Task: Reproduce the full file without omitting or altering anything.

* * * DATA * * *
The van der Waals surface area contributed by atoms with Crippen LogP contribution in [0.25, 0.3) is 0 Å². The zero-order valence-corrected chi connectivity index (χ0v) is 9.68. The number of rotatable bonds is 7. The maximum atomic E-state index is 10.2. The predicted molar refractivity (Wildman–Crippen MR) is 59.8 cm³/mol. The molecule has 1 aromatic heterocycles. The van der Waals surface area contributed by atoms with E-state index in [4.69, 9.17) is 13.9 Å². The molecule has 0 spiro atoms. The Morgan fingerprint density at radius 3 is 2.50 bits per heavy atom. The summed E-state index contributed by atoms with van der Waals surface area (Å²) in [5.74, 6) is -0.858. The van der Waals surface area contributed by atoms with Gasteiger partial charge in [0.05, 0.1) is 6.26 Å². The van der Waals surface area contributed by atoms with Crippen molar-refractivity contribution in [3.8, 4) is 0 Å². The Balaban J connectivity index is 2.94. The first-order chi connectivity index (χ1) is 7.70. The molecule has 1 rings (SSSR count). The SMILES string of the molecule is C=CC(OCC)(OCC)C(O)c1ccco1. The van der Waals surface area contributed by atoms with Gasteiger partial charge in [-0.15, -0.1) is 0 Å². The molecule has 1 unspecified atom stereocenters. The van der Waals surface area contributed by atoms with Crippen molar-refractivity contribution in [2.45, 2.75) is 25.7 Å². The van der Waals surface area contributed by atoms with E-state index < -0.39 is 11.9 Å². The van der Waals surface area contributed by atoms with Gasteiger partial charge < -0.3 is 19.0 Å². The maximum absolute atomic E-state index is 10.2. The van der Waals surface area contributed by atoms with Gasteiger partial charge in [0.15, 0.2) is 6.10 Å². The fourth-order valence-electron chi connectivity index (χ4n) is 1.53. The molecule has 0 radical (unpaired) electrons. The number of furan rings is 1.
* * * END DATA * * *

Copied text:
The van der Waals surface area contributed by atoms with Crippen LogP contribution in [0.25, 0.3) is 0 Å². The zero-order valence-corrected chi connectivity index (χ0v) is 9.68. The number of rotatable bonds is 7. The maximum atomic E-state index is 10.2. The predicted molar refractivity (Wildman–Crippen MR) is 59.8 cm³/mol. The molecule has 1 aromatic heterocycles. The van der Waals surface area contributed by atoms with E-state index in [4.69, 9.17) is 13.9 Å². The molecule has 0 spiro atoms. The Morgan fingerprint density at radius 3 is 2.50 bits per heavy atom. The summed E-state index contributed by atoms with van der Waals surface area (Å²) in [5.74, 6) is -0.858. The van der Waals surface area contributed by atoms with Gasteiger partial charge in [0.05, 0.1) is 6.26 Å². The van der Waals surface area contributed by atoms with Crippen molar-refractivity contribution in [3.8, 4) is 0 Å². The Balaban J connectivity index is 2.94. The first-order chi connectivity index (χ1) is 7.70. The molecule has 1 rings (SSSR count). The SMILES string of the molecule is C=CC(OCC)(OCC)C(O)c1ccco1. The van der Waals surface area contributed by atoms with Gasteiger partial charge in [-0.15, -0.1) is 0 Å². The molecule has 1 unspecified atom stereocenters. The van der Waals surface area contributed by atoms with Crippen molar-refractivity contribution in [2.45, 2.75) is 25.7 Å². The van der Waals surface area contributed by atoms with E-state index < -0.39 is 11.9 Å². The van der Waals surface area contributed by atoms with Gasteiger partial charge < -0.3 is 19.0 Å². The maximum absolute atomic E-state index is 10.2. The van der Waals surface area contributed by atoms with Gasteiger partial charge in [0.15, 0.2) is 6.10 Å². The fourth-order valence-electron chi connectivity index (χ4n) is 1.53. The molecule has 0 radical (unpaired) electrons. The number of furan rings is 1.